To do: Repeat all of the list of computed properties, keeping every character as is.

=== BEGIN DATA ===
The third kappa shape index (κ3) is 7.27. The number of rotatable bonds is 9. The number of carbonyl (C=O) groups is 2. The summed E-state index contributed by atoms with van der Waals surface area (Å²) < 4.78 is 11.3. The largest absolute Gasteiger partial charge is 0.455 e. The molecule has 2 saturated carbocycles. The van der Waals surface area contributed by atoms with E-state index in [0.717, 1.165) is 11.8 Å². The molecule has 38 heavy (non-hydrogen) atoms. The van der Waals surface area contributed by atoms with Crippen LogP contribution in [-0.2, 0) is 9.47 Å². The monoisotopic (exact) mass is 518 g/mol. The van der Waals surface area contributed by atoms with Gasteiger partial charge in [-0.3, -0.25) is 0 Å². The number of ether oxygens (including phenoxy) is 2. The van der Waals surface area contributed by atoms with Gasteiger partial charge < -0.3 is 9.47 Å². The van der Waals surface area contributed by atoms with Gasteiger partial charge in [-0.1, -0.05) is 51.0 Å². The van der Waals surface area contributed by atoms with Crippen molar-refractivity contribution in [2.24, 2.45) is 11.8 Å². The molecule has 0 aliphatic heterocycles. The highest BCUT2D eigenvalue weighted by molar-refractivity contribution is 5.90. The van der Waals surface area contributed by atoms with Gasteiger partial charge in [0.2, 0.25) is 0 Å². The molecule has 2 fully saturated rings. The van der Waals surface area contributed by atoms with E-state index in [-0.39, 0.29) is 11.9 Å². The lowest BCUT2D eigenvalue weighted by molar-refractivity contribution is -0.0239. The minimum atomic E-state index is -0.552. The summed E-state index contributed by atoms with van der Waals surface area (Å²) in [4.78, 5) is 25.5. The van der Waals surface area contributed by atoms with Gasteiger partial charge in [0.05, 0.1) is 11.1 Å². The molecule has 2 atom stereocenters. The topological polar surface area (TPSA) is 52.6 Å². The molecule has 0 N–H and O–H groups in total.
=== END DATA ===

The third kappa shape index (κ3) is 7.27. The number of rotatable bonds is 9. The number of carbonyl (C=O) groups is 2. The summed E-state index contributed by atoms with van der Waals surface area (Å²) < 4.78 is 11.3. The largest absolute Gasteiger partial charge is 0.455 e. The molecule has 2 saturated carbocycles. The van der Waals surface area contributed by atoms with E-state index in [0.717, 1.165) is 11.8 Å². The molecule has 38 heavy (non-hydrogen) atoms. The van der Waals surface area contributed by atoms with Crippen LogP contribution in [-0.2, 0) is 9.47 Å². The monoisotopic (exact) mass is 518 g/mol. The van der Waals surface area contributed by atoms with Gasteiger partial charge in [-0.3, -0.25) is 0 Å². The number of ether oxygens (including phenoxy) is 2. The van der Waals surface area contributed by atoms with Gasteiger partial charge < -0.3 is 9.47 Å². The van der Waals surface area contributed by atoms with Gasteiger partial charge in [-0.1, -0.05) is 51.0 Å². The van der Waals surface area contributed by atoms with Crippen molar-refractivity contribution in [2.24, 2.45) is 11.8 Å². The molecule has 0 aliphatic heterocycles. The highest BCUT2D eigenvalue weighted by molar-refractivity contribution is 5.90. The van der Waals surface area contributed by atoms with Gasteiger partial charge in [0.2, 0.25) is 0 Å². The molecule has 2 fully saturated rings. The van der Waals surface area contributed by atoms with E-state index in [-0.39, 0.29) is 11.9 Å². The lowest BCUT2D eigenvalue weighted by molar-refractivity contribution is -0.0239. The minimum atomic E-state index is -0.552. The summed E-state index contributed by atoms with van der Waals surface area (Å²) in [4.78, 5) is 25.5. The van der Waals surface area contributed by atoms with Gasteiger partial charge in [0.05, 0.1) is 11.1 Å². The molecule has 2 atom stereocenters. The topological polar surface area (TPSA) is 52.6 Å². The molecule has 0 N–H and O–H groups in total.